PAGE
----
Clinical education is founded on teaching through experience, and allows students to grow by working in their community.  The members of the Civil Rights Clinic past and present put in a great deal of work and passion on a daily basis.  Occasionally, when people put so much passion and energy into the daily work, including the struggles and pitfalls, it is easy to lose sight of the big picture.  Also, when looking at the milestones at any given time it is important to consider everyone who laid the groundwork to make these accomplishments possible, as many of these projects were the result of three to four years of hard work.   As such, this list is meant to celebrate the accomplishments of those individuals in the clinic for 2013 and years past, and serve as inspiration for all future clinic members.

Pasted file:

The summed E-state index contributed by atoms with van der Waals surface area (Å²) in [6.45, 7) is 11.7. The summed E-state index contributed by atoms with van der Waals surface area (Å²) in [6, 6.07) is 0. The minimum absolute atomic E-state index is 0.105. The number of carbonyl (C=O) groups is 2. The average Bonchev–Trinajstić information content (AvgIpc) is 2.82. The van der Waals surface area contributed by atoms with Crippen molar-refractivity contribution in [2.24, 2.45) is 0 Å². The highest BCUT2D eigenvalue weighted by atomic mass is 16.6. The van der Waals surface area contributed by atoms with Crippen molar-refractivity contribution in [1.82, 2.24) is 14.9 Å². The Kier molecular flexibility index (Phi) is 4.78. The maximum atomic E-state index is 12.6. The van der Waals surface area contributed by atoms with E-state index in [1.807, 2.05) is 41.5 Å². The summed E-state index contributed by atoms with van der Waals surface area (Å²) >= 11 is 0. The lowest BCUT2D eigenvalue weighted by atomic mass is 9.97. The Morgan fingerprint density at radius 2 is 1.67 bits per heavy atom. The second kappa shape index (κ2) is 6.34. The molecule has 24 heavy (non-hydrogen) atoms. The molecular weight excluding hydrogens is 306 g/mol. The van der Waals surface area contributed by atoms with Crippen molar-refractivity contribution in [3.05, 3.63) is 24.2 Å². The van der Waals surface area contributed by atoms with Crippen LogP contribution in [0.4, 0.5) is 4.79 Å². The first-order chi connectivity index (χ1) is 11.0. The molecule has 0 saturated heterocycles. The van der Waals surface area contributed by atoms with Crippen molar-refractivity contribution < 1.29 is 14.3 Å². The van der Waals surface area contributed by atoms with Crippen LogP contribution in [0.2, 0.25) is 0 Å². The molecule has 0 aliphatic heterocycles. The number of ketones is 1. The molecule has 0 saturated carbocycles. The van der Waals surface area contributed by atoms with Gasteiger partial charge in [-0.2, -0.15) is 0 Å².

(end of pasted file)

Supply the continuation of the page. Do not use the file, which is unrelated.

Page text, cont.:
Release Dismissal Agreements– Over a year ago the Civil Rights Clinic began an inquiry into the use of release-dismissal agreements by state prosecutors.   On January 29, 2013 the North Carolina State Bar’s Ethics Committee proposed a Formal Ethics Opinion, yet the language did not make it equally applicable. In response to the proposed Formal Ethics Opinion, the Civil Rights Clinic, North Carolina Advocates for Justice, North Carolina Center for Actual Innocence, and the Duke Law Wrongful Convictions Clinic submitted letters to the Committee with proposed changes to the language of the Opinion.  On October 15, 2013 the North Carolina State Bar issued a Formal Ethics Opinion, including the language suggested by the Clinic.  To see the opinion: